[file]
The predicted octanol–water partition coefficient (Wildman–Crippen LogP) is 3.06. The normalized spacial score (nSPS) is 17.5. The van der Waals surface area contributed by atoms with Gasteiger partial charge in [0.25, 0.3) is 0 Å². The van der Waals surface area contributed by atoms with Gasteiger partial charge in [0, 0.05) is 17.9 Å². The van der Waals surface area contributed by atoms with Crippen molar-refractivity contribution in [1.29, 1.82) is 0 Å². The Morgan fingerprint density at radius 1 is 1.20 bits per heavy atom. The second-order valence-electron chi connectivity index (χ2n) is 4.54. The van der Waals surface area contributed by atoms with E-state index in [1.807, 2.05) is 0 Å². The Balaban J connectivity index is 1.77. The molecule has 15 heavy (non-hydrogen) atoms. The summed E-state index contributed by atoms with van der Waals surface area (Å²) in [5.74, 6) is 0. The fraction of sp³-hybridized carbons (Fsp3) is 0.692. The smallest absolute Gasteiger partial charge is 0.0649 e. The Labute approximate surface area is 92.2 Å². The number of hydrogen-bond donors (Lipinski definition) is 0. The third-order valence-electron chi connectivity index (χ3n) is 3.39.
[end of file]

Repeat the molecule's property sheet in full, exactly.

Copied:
The predicted octanol–water partition coefficient (Wildman–Crippen LogP) is 3.06. The normalized spacial score (nSPS) is 17.5. The van der Waals surface area contributed by atoms with Gasteiger partial charge in [0.25, 0.3) is 0 Å². The van der Waals surface area contributed by atoms with Gasteiger partial charge in [0, 0.05) is 17.9 Å². The van der Waals surface area contributed by atoms with Crippen molar-refractivity contribution in [1.29, 1.82) is 0 Å². The Morgan fingerprint density at radius 1 is 1.20 bits per heavy atom. The second-order valence-electron chi connectivity index (χ2n) is 4.54. The van der Waals surface area contributed by atoms with E-state index in [1.807, 2.05) is 0 Å². The Balaban J connectivity index is 1.77. The molecule has 15 heavy (non-hydrogen) atoms. The summed E-state index contributed by atoms with van der Waals surface area (Å²) in [5.74, 6) is 0. The fraction of sp³-hybridized carbons (Fsp3) is 0.692. The smallest absolute Gasteiger partial charge is 0.0649 e. The Labute approximate surface area is 92.2 Å². The number of hydrogen-bond donors (Lipinski definition) is 0. The third-order valence-electron chi connectivity index (χ3n) is 3.39.